Rumour has it that first they wrote something simple and direct, then one of them added the funny stuff, one the knowing parts and the other all the smug bits. Apparently they drew straws to see who did what and even the adjectives were picked out of a hat. It could just of easily have been grumpy, pornographic and brief.

Sadly though, it's the former: 'It is like a closed circle, but very open at the same time. It's about responsibility, but it is also about irresponsibility. It is about democracy in art, but it is also about not having democracy in art. It is about the curator enabling forms of non-hierarchical self-organisation, but it is also about everyone doing exactly what the curator says. It is about the possibility of community through art, but it is also about the destruction of community through the neo-liberal privatisation of the public sphere represented by the art market. It is like a Russian doll, but in the shape of a Fabergé egg. It is about being good neighbours and at the same time completely ignoring each other, yes?'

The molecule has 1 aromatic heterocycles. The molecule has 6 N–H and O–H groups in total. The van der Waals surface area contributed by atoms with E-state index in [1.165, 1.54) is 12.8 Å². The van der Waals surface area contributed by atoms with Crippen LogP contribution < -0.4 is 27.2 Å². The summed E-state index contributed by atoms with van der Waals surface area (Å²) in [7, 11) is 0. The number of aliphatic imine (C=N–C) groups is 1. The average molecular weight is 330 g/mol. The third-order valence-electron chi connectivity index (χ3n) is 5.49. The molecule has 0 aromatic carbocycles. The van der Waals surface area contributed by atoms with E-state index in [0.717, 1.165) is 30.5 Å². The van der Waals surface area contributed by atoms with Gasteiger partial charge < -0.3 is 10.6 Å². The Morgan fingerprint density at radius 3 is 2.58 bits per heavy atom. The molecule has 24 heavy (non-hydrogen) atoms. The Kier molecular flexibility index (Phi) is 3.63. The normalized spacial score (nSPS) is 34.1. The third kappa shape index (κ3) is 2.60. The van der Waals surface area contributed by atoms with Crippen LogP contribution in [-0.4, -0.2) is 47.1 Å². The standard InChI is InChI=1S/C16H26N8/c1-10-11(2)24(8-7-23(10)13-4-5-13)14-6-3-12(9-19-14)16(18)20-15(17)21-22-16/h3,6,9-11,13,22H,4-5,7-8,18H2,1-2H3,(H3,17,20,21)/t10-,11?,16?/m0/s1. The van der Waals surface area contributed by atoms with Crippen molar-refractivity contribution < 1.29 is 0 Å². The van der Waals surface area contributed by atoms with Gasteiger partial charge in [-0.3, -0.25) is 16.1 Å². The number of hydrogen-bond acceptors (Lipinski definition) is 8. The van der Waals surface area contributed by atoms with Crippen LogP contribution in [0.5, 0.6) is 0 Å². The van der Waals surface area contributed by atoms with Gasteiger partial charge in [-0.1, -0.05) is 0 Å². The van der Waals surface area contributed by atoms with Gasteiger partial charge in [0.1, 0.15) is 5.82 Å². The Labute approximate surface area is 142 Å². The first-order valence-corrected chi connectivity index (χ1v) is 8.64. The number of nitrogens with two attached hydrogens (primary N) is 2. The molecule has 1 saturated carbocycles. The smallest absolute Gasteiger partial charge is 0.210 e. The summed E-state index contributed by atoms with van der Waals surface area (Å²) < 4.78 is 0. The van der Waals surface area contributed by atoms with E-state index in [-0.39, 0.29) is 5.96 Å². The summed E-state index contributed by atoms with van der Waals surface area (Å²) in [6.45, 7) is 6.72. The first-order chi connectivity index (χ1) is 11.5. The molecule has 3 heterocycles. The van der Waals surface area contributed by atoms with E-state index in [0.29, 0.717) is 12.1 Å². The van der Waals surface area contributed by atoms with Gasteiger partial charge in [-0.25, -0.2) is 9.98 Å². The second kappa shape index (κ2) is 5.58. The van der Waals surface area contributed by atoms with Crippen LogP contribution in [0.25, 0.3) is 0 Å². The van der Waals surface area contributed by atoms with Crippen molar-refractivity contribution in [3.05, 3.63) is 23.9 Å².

Aptly the text remains the centre of attention with the work in the sidelines. What happened was this: The up'n'comin' galleries sent the piece next to the storeroom door or a tiny something that was on the desk. The little, nothingy galleries sent something flashy and huge and put it on their websites. The big and important galleries ignored it completely. Interesting show then for the right/wrong/right? reasons. Some work worth seeing, kinda incidentally, and the stats could be fascinating. I hope you didn't make a rod for your own backs with the installation gentlemen. It would have been terrible if anyone had rocked up with some 36 pictures that required hanging in a perfect grid. Maybe there was an emergency clause: All the work gets laid out in a line, first piece to arrive goes in the far corner then all the way to the front door for the last one in.